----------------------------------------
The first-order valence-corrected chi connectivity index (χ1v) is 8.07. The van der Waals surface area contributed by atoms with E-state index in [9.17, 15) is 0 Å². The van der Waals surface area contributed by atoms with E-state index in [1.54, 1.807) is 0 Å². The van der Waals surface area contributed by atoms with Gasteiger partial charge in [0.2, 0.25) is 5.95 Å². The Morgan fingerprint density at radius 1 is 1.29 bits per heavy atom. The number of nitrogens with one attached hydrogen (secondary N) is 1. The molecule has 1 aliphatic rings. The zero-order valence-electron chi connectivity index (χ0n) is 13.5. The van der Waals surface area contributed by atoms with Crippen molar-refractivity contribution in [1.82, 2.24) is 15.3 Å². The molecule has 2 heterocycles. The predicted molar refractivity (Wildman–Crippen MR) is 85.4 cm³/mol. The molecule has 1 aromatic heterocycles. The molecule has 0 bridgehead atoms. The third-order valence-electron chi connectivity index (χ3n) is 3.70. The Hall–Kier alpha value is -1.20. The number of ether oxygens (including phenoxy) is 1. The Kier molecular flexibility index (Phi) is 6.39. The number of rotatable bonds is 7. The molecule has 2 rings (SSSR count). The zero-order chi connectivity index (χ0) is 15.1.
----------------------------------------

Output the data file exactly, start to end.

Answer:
The first-order valence-corrected chi connectivity index (χ1v) is 8.07. The van der Waals surface area contributed by atoms with E-state index in [9.17, 15) is 0 Å². The van der Waals surface area contributed by atoms with E-state index in [1.54, 1.807) is 0 Å². The van der Waals surface area contributed by atoms with Gasteiger partial charge in [0.2, 0.25) is 5.95 Å². The Morgan fingerprint density at radius 1 is 1.29 bits per heavy atom. The number of nitrogens with one attached hydrogen (secondary N) is 1. The molecule has 1 aliphatic rings. The zero-order valence-electron chi connectivity index (χ0n) is 13.5. The van der Waals surface area contributed by atoms with Crippen molar-refractivity contribution in [1.82, 2.24) is 15.3 Å². The molecule has 2 heterocycles. The predicted molar refractivity (Wildman–Crippen MR) is 85.4 cm³/mol. The molecule has 1 aromatic heterocycles. The molecule has 0 bridgehead atoms. The third-order valence-electron chi connectivity index (χ3n) is 3.70. The Hall–Kier alpha value is -1.20. The number of ether oxygens (including phenoxy) is 1. The Kier molecular flexibility index (Phi) is 6.39. The number of rotatable bonds is 7. The molecule has 2 rings (SSSR count). The zero-order chi connectivity index (χ0) is 15.1.